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Calif. woman dies after nurse refuses to do CPR
BAKERSFIELD, CALIF. (AP) - A nurse’s refusal to give CPR to a dying 87-year-old woman at a California independent living home despite desperate pleas from a 911 dispatcher has prompted outrage and spawned a criminal investigation.
The harrowing 7-minute, 16-second call also raised concerns that policies at senior living facilities could prevent staff from intervening in medical emergencies. It prompted calls for legislation Monday to prevent a repeat of what happened Feb. 26 at the Glenwood Gardens in Bakersfield.
Lorraine Bayless collapsed in the dining room of the retirement home that offers many levels of care. She lived in the independent living building, which state officials said is like a senior apartment complex and doesn’t operate under licensing oversight.
“This is a wakeup call,” said Assemblywoman Mariko Yamada, chair of the California Assembly Aging and Long-term Care Committee. “I’m sorry it took a tragedy like this to bring it to our attention.”
Yamada cautioned that while it’s not yet known whether intervention would have saved the woman’s life, “we want to investigate because it has caused a lot of concern and alarm.”
Independent living facilities “should not have a policy that says you can stand there and watch somebody die,” said Pat McGinnis, founder of California Advocates for Nursing Home Reform, a consumer advocacy group. “How a nurse can do that is beyond comprehension.”
In all her years of advocating for the elderly, McGinnis said: “This was so horrifying. I’ve never seen this happen before.”
State officials did not know Monday whether the woman who talked to the 911 dispatcher actually was a nurse, or just identified herself as one during the call. She said one of the home’s policies prevented her from doing CPR, according to an audio recording of the call.
“The consensus is if they are a nurse and if they are at work as a nurse, then they should be offering the appropriate medical care,” said Russ Heimerich, spokesman for the California Board of Registered Nursing, the agency that licenses health care providers.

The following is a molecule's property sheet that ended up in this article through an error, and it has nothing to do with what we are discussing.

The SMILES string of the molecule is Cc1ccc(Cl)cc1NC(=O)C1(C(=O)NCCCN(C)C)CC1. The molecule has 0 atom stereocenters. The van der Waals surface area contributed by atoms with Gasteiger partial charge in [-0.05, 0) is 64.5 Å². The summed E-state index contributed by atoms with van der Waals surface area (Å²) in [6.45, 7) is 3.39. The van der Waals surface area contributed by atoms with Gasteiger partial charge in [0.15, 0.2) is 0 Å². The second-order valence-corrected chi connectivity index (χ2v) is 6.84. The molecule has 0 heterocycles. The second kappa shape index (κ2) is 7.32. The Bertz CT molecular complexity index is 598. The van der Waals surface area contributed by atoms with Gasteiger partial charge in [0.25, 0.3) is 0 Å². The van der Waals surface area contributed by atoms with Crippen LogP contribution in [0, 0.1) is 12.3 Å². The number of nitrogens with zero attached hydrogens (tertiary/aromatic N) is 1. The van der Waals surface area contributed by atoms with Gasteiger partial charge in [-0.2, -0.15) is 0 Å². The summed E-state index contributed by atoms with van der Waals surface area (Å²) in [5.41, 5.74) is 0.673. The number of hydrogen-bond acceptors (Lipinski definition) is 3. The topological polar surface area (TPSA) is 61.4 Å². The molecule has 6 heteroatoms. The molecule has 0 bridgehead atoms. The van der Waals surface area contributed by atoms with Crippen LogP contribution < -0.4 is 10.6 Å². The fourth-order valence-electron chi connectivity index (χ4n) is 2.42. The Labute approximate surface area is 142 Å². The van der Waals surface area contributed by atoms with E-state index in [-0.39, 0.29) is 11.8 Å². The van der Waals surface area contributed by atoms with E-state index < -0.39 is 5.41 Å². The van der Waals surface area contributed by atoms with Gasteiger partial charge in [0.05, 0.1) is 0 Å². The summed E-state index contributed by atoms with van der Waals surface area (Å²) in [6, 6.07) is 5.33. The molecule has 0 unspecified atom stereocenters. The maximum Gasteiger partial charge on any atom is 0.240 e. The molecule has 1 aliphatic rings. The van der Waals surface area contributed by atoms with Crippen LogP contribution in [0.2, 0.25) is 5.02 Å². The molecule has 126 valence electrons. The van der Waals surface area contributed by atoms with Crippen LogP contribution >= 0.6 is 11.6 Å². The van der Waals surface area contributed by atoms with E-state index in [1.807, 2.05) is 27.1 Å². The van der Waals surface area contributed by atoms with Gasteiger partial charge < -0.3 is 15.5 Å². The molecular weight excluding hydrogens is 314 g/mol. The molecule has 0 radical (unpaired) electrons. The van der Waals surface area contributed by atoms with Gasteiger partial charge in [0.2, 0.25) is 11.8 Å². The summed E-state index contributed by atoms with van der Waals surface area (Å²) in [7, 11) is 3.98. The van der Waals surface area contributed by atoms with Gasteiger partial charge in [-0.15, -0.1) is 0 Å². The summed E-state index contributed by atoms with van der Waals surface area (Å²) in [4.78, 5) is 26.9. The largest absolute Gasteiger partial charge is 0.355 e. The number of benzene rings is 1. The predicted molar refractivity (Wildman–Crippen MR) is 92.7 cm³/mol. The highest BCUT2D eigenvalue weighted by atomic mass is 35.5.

“In the event of a health emergency at this independent living community, our practice is to immediately call emergency medical personnel for assistance and to wait with the individual needing attention until such personnel arrives,” Toomer said. “That is the protocol we followed.”
Toomer offered condolences to the woman’s family and said a thorough internal review would be conducted. He told KGET-TV that residents of the facility are informed of the policy and agree to it when they move in. He said the policy does not apply at the adjacent assisted living and skilled nursing facilities.
Multiple calls to the facility and its parent company seeking more information were not returned.
Unlike nursing homes, which provide medical care, independent living facilities generally do not.
“These are like apartments for seniors. You’re basically living on your own. They may have some services provided by basic nursing staff, but it’s not their responsibility to care for the individual,” said Dr. Susan Leonard, a geriatrics expert at the University of California, Los Angeles.
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